Why Our Leasing Agents Learn to Underwrite
When I made the transition from investment sales back into the leasing world, I took for granted the knowledge I had gained…
When I made the transition from investment sales back into the leasing world, I took for granted the knowledge I had gained in underwriting investment properties.
Throughout the course of my investment sales career I evaluated hundreds of properties and reviewed thousands of leases and tested their impact on the value of the properties. My mentor, Chad Knibbe walked me through countless proformas showing me how valuations could shift dramatically with the discovery of a previously unmentioned clause (in one of the tenant’s leases) and then I personally felt the impacts of that when working with clients trying to finance the property.
Later, working in the leasing market, the knowledge of how various terms can have disproportionate impacts on the value of the investment led my negotiations when working for landlords. When working with tenants, I utilized the knowledge of what the owner valued to obtain what my tenant needed in a different part of the lease.
A good example of this was when a tenant I was representing wanted a specific spot that already had an agreed to LOI. I was able to demonstrate to the owner that the multiple units my tenant operated would reduce his exit cap ever so slightly and significantly improve his net proceeds should he try to sell. Later, during lease negotiations, the landlord became frustrated because the tenant’s attorney attempted to shift some typical maintenance responsibility on the landlord. He threatened to kill the whole deal. The tenant could not understand why the landlord would draw a line in the sand for something that would likely cost less than $5,000 a year. I was able to show the tenant by doing so, there was now a leakage of operating expenses and based on the current cap rates this amount was actually over $60,000 to the landlord and would reduce his buyer pool to local owners or owners with local management due to the landlord having to coordinate those repairs. My tenant conceded the point and got the space they wanted. Both the tenant and landlord are happy.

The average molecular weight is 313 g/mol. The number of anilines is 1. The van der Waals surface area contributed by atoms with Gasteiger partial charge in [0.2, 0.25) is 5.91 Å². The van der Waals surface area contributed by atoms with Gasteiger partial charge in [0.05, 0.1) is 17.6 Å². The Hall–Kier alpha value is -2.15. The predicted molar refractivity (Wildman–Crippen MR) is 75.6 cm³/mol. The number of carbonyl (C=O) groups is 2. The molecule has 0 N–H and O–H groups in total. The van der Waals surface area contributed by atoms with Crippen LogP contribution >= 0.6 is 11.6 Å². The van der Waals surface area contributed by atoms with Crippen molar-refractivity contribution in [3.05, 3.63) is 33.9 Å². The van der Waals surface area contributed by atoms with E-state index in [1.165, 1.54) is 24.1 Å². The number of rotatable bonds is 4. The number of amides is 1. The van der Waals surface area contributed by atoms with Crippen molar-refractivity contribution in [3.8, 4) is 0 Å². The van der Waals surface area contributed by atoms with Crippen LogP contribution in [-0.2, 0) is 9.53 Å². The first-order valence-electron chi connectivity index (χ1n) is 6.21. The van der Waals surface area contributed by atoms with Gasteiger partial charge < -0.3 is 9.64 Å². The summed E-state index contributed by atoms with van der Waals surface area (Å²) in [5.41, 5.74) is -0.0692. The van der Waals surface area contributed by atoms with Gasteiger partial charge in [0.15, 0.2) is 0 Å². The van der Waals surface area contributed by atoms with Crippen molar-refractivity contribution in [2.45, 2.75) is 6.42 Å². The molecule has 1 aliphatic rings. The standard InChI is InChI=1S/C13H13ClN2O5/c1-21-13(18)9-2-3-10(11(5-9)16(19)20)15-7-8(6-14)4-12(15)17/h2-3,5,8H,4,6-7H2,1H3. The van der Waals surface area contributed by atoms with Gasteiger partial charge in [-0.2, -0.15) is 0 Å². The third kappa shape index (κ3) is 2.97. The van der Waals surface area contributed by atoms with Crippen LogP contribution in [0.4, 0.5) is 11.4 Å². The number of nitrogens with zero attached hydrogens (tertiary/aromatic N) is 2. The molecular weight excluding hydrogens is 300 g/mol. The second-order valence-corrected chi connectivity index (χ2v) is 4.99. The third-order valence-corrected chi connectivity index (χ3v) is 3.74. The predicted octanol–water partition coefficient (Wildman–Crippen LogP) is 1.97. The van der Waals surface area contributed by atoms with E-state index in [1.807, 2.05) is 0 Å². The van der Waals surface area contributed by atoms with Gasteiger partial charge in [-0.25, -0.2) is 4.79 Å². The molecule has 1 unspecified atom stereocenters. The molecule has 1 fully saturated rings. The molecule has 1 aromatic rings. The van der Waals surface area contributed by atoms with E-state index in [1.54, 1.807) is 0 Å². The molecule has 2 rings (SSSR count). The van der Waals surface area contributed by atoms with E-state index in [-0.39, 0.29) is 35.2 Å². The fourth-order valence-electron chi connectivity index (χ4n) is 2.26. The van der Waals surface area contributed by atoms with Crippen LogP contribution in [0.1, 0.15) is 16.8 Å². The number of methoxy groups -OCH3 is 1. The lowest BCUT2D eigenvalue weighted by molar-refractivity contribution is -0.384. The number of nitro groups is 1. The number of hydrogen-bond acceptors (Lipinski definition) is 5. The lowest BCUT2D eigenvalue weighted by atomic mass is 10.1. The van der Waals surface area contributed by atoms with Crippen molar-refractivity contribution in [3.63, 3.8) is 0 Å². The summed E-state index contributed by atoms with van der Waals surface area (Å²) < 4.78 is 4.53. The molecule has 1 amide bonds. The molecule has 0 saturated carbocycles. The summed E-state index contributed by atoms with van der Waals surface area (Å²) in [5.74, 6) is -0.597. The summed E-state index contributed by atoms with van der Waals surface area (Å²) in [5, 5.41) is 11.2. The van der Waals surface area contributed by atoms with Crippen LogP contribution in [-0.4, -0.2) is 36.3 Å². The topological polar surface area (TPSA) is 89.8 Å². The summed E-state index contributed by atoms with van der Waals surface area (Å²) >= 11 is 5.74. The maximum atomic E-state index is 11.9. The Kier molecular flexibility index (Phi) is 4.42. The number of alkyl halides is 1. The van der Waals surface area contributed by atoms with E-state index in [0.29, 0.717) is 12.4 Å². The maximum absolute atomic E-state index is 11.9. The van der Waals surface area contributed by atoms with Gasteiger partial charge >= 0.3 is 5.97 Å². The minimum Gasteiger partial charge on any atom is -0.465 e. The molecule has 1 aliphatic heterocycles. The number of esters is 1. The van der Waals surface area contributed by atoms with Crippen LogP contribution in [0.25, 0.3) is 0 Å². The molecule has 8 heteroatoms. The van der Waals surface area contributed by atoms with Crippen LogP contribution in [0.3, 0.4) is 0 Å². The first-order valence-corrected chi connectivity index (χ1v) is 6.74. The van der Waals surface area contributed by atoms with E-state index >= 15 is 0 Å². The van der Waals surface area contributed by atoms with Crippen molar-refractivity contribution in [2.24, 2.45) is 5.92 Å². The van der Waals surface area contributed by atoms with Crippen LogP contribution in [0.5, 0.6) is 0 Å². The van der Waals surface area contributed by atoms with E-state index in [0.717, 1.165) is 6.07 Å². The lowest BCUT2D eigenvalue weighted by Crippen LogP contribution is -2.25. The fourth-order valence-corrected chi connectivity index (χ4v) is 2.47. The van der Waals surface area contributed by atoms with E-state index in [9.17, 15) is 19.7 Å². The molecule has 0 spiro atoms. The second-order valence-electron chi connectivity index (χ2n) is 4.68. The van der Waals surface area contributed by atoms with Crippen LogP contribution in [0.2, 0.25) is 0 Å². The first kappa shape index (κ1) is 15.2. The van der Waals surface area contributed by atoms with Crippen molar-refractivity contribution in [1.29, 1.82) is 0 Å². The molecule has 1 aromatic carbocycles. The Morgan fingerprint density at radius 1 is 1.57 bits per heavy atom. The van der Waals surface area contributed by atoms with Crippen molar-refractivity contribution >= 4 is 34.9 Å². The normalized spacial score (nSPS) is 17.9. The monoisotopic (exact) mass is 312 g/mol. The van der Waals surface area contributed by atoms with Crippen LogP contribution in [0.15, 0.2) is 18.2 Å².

For this reason, our investment sales division works with our leasing agents to perform underwriting on various centersthat we represent. This gives context to the entireleasenegotiations as well as empathy and understanding for the motivations of the other player so as to better present solutions that benefit both parties. This leads to shorter negotiations and better leases for both tenants and landlords.